Then We the People could repost them on YouTube with commentary and maybe some cartoon graphics mixed in. Better yet, because .gov can’t deal with the bandwidth demands of too many folks pulling down popular videos, the federal government should post open format video as bittorrent files.

Maybe the Obama administration can help explain why Nancy Pelosi has Congress’ Youtube channel intro video hosted by cats, Capitol Cat Cam, — with a Rickroll (question: is including a section of Never Gonna Give You Up fair use? I doubt the lawyers of the RIAA would think so!)

An update on locked-up / “owned” government information: In Honor of National Library Week

Just try to read me on Google Book Search!

Works by the U.S. government are in the public domain* — but are they truly available to the public? Some publishers have managed to lock up public domain materials or have not made them accessible as publicly promised.

Government-created public domain materials have been locked away from the public through contract (Westlaw directly with the government) and through default settings that vary from stated policy (Google Books). An additional complicating factor for public domain government documents is their official status or “citability.” I’ll be discussing all of these factors.

No company should be allowed to hold all of the public domain cards through contracts or licensing agreements when the entire deck of the public domain clearly belongs to the public.

So first with the contract/licensing that keeps public domain materials locked away. The most recent highly publicized incident includes the U.S. Government Accountability Office (GAO) legislative histories, an excellent source of information about the reasoning behind why laws were created the way they were.

Since 1921, the GAO has compiled 20,597 legislative histories of most public laws from 1915-1995. Daniel Cornwall at Free Government Information posts about how GAO entered an agreement to scan these documents

with a commercial partner [West] when the GAO office is within driving distance of a number of major universities and when public-spirited organizations like the Internet Archive and Public Resource might have been happy to come up with a solution to provide this taxpayer-funded information at zero cost to the taxpayers and either zero or minimal costs to GAO. Conceivably, there might have been some way for the Government Printing Office to incorporate this into GPO Access.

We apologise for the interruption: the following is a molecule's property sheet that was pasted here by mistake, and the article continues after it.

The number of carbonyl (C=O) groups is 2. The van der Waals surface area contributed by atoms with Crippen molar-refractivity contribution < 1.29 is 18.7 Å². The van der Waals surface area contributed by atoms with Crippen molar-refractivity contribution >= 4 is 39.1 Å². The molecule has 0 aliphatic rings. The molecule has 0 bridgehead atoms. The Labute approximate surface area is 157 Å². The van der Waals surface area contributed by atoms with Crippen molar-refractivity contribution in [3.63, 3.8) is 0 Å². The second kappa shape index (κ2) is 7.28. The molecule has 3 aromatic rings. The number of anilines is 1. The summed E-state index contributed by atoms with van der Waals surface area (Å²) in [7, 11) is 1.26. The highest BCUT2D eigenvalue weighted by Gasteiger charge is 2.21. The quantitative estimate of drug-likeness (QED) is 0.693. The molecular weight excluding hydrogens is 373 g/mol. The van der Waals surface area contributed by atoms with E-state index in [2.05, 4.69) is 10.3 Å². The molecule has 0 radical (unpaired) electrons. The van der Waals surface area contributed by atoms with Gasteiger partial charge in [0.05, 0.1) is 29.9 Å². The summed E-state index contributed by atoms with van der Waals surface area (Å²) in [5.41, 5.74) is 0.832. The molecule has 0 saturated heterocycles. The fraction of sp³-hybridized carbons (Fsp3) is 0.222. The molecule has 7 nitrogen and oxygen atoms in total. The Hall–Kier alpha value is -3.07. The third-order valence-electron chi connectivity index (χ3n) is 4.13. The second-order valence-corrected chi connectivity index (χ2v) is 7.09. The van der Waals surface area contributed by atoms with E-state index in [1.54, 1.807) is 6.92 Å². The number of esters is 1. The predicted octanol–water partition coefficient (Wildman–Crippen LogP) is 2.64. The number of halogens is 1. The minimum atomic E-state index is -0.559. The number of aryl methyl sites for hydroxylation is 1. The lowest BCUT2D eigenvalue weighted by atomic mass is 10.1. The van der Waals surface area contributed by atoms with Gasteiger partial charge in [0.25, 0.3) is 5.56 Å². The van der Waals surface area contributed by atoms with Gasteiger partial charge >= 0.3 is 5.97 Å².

In regards to the West contract, several commenters have explained the reasons why this situation is deeply troubling:

Why would the GAO enter into a relationship giving a private commercial entity exclusive rights to this valuable public resource? … As far as I can tell, no one from either the GAO or Thomson West has responded to the concerns raised. Robert J. Ambrogi at Legal Blog Watch

Wholesale privatization without a careful, public examination of other, more citizen-friendly, alternatives is not acceptable. Daniel Cornwall at Free Government Information

Locking up these documents is ‘a cautionary tale for any government agency that wants to leverage its records with the help of private enterprise.’ Simon Fodden at Slaw.ca

Fortunately, “rogue archivist” Carl Malamud has made documents relating to the GAO legislative histories available, including a website/ad that has

[West] go[ing] so far as to boast that you should purchase this exclusive “product” from West because the GAO law librarians (public employees!) have done all the work for you!

Unfortunately, this is far from the only example of a private company locking up public domain materials created by a government agency, due to the value of those materials. For example, the OpenCRS project (and others) attempt to make available Congressional Research Service Reports that as a whole are only available from commercial vendors ( Penny Hill Press, LexisNexis, and CRS documents). We the taxpayers are spending over $100 million a year on the production of these reports by government employees — yet we do not have comprehensive access without paying. The House bill introduced to open these reports to the public, H.R. 2545, has had no action since the date of introduction.

Think about how this bizarre situation has turned public domain on its head – a government employee has created public domain documents, a company has acquired them, and the public now needs to go through that company to see those documents. And if you are a subscriber who has paid for access and then you attempt to download all of those public domain documents to make them publicly available – look out! If you do this, you’ve likely violated your contract / license with the company to access those public domain documents, even though those public domain documents have no copyright protection. The commercial vendor considers the license to trump public domain status.

Now if you think locking up materials with exclusive deals is bad, consider being told that government documents are accessible, yet they are not! A year ago, I posted An Open Letter to Google, William Patry, and Google’s Library Partners regarding the amount of public domain materials that according to Google’s own policies should be available for download.